The pork looks good!! Did you shred/ pull or is it larger chunks that I see in the pics? Not criticizing at all just curious. Unless I need a butt done by mid morning or lunch I go " hot and fast" with no foil whatsoever I think foil makes the bark to soft for my liking. Just like I hate to FTC a butt for the same reasons. I generally will cook at 300-350* all the way from beginning to end & let sit rest for 30mins before pulling.
    If I am goin for "low & slow" I will let the stabilize for 1-1 1/2 hrs before the meat hits the grid. May be a little over cautious but it works for me.

    -----------------------------------------


    Large BGE. Small BGE Henderson, Ky. Waitin to find a Sasquatch to Egg.
  • FoghornFoghorn Posts: 1,645

    @infotime,

    Your results look great so congratulations!

    With the pics you showed, you should be able to stay pretty low as long as you catch it on the way up.  You may need to close the lower vent a little.  Once you overshoot the temp it takes a long time to get it back down.  As for a target temp, you'll get variable responses around here ranging from 220 to 350 at the grid.  Some folks measure the grid to be precise.  Some assume that they can go by the dome temp and that the grid temp will be 20 - 50 degrees lower (the difference decreases over the course of the cook as the meat warms up).  Since the ultimate determination of doneness is meat temperature (and tenderness), not time, it really doesn't matter if you are off by 25-50 degrees on the cooking temp.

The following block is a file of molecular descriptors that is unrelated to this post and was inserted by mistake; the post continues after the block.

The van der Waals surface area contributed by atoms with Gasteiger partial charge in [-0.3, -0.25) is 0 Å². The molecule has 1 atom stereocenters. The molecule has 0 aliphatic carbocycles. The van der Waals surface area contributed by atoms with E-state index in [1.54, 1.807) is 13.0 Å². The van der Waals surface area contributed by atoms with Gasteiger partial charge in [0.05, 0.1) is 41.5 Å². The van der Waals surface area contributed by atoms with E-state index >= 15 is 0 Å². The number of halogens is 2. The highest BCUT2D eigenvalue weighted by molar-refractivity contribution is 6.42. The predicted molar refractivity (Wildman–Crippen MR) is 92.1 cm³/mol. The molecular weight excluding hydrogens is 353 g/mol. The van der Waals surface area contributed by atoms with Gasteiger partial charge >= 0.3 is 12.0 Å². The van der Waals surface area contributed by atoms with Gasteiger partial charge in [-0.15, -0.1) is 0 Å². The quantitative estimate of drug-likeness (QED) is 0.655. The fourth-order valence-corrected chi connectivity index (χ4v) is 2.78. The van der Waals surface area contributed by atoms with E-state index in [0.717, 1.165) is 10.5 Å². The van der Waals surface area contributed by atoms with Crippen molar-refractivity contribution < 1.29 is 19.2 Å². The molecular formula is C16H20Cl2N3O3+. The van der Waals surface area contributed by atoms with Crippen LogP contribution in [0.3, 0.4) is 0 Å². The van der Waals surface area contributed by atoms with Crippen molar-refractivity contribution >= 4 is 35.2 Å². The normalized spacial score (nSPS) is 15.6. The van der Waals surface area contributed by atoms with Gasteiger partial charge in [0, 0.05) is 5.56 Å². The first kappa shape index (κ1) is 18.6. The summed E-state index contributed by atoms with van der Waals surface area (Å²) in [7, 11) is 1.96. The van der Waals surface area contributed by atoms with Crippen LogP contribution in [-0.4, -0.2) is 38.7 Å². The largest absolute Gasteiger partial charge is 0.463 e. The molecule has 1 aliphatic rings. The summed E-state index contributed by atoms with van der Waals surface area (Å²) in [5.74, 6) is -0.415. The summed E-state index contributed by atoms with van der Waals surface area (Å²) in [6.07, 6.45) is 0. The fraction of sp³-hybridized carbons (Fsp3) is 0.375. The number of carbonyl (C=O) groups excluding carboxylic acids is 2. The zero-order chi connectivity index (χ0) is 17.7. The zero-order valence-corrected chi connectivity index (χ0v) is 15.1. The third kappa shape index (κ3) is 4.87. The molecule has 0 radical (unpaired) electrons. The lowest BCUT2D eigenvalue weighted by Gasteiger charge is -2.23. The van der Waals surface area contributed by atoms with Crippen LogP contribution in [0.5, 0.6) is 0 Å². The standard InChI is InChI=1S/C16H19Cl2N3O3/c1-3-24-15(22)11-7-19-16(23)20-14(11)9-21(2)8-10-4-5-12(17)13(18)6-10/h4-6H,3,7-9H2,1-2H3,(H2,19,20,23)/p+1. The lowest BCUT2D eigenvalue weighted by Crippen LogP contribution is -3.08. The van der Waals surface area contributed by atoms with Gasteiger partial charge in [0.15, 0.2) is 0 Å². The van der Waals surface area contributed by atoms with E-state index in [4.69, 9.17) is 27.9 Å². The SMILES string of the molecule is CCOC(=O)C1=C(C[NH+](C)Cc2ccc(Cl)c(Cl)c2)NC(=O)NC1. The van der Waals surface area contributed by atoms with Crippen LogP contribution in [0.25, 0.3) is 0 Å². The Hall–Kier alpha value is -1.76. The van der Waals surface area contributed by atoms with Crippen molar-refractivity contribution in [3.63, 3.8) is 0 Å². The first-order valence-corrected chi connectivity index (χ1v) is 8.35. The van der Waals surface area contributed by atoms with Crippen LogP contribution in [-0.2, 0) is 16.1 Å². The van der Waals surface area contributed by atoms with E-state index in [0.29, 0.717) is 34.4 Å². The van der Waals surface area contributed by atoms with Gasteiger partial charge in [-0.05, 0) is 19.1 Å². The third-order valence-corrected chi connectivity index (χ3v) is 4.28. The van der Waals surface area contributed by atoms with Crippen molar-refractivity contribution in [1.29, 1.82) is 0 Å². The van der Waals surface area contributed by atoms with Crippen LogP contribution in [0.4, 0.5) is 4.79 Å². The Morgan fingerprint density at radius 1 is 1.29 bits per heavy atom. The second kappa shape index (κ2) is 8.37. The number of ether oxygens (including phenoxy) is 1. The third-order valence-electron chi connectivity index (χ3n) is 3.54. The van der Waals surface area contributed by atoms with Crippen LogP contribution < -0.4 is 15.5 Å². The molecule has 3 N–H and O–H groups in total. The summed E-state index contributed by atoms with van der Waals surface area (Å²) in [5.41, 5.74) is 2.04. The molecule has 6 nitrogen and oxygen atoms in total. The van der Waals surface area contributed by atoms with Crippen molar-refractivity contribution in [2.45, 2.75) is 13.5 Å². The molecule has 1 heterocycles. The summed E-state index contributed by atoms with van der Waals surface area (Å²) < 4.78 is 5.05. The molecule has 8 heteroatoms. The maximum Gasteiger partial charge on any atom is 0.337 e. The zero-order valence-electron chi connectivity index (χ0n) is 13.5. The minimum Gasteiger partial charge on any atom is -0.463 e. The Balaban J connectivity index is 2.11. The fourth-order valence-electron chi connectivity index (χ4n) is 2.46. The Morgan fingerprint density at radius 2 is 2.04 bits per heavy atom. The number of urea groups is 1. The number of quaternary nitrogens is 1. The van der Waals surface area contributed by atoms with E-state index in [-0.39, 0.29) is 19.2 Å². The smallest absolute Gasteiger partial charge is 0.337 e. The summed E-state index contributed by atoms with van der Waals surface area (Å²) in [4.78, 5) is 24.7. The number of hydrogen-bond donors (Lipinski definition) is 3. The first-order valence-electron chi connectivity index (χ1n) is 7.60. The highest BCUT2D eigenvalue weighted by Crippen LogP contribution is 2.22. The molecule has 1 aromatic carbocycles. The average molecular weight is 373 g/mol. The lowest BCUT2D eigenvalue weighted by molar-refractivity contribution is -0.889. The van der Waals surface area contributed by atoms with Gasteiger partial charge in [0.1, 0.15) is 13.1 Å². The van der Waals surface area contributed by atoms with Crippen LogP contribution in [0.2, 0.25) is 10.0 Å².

With a few more cooks, you'll get your own method that works best for you.  Welcome aboard.

    XL BGE, Klose BYC, ProQ Excel, Weber Kettle, Firepit, Grand Turbo gasser, and a portable Outdoor Gourmet gasser for tailgating

    San Antonio, TX

  • It's not just a consensus, it's the law!   :)

    In the following chart, the pink line shows how the temperature in the cooker dropped when I took the cooker to 700 degrees and then immediately closed the vents.   The blue line shows what happened to the temperature in the cooker when I took the cooker to 700 degrees for several minutes, and THEN closed the vents.  The ceramic gets hot and it takes a lot longer for the ceramic to cool down, and thus the air inside.

    image

    More here on Temperature Control
    The Naked Whiz
  • The pork looks good!! Did you shred/ pull or is it larger chunks that I see in the pics? Not criticizing at all just curious. Unless I need a butt done by mid morning or lunch I go " hot and fast" with no foil whatsoever I think foil makes the bark to soft for my liking. Just like I hate to FTC a butt for the same reasons. I generally will cook at 300-350* all the way from beginning to end & let sit rest for 30mins before pulling. If I am goin for "low & slow" I will let the stabilize for 1-1 1/2 hrs before the meat hits the grid. May be a little over cautious but it works for me.
    Didn't shred, didn't really know how to do that yet.  I just pulled it apart and tore into smaller chunks.  The finished pieces are in the tupperware.  The middle is the butt in process of being stripped.  The bone is on the right.